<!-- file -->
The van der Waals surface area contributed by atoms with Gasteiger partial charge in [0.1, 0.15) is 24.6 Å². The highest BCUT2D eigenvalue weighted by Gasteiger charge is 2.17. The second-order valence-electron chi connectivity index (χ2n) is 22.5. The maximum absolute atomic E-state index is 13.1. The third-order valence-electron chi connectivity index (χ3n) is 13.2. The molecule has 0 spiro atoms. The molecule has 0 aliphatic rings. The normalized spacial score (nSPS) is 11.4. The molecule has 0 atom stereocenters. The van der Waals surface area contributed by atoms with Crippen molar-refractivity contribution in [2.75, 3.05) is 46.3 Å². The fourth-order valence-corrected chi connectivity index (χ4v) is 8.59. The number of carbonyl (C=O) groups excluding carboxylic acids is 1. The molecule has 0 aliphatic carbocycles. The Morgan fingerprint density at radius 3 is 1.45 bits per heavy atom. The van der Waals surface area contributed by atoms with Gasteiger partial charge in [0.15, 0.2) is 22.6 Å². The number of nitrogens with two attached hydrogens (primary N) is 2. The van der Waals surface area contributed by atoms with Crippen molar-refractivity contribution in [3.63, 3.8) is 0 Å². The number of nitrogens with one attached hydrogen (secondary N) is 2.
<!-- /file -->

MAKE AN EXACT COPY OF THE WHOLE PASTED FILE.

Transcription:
The van der Waals surface area contributed by atoms with Gasteiger partial charge in [0.1, 0.15) is 24.6 Å². The highest BCUT2D eigenvalue weighted by Gasteiger charge is 2.17. The second-order valence-electron chi connectivity index (χ2n) is 22.5. The maximum absolute atomic E-state index is 13.1. The third-order valence-electron chi connectivity index (χ3n) is 13.2. The molecule has 0 spiro atoms. The molecule has 0 aliphatic rings. The normalized spacial score (nSPS) is 11.4. The molecule has 0 atom stereocenters. The van der Waals surface area contributed by atoms with Crippen molar-refractivity contribution in [2.75, 3.05) is 46.3 Å². The fourth-order valence-corrected chi connectivity index (χ4v) is 8.59. The number of carbonyl (C=O) groups excluding carboxylic acids is 1. The molecule has 0 aliphatic carbocycles. The Morgan fingerprint density at radius 3 is 1.45 bits per heavy atom. The van der Waals surface area contributed by atoms with Gasteiger partial charge in [0.15, 0.2) is 22.6 Å². The number of nitrogens with two attached hydrogens (primary N) is 2. The van der Waals surface area contributed by atoms with Crippen molar-refractivity contribution in [3.63, 3.8) is 0 Å². The number of nitrogens with one attached hydrogen (secondary N) is 2.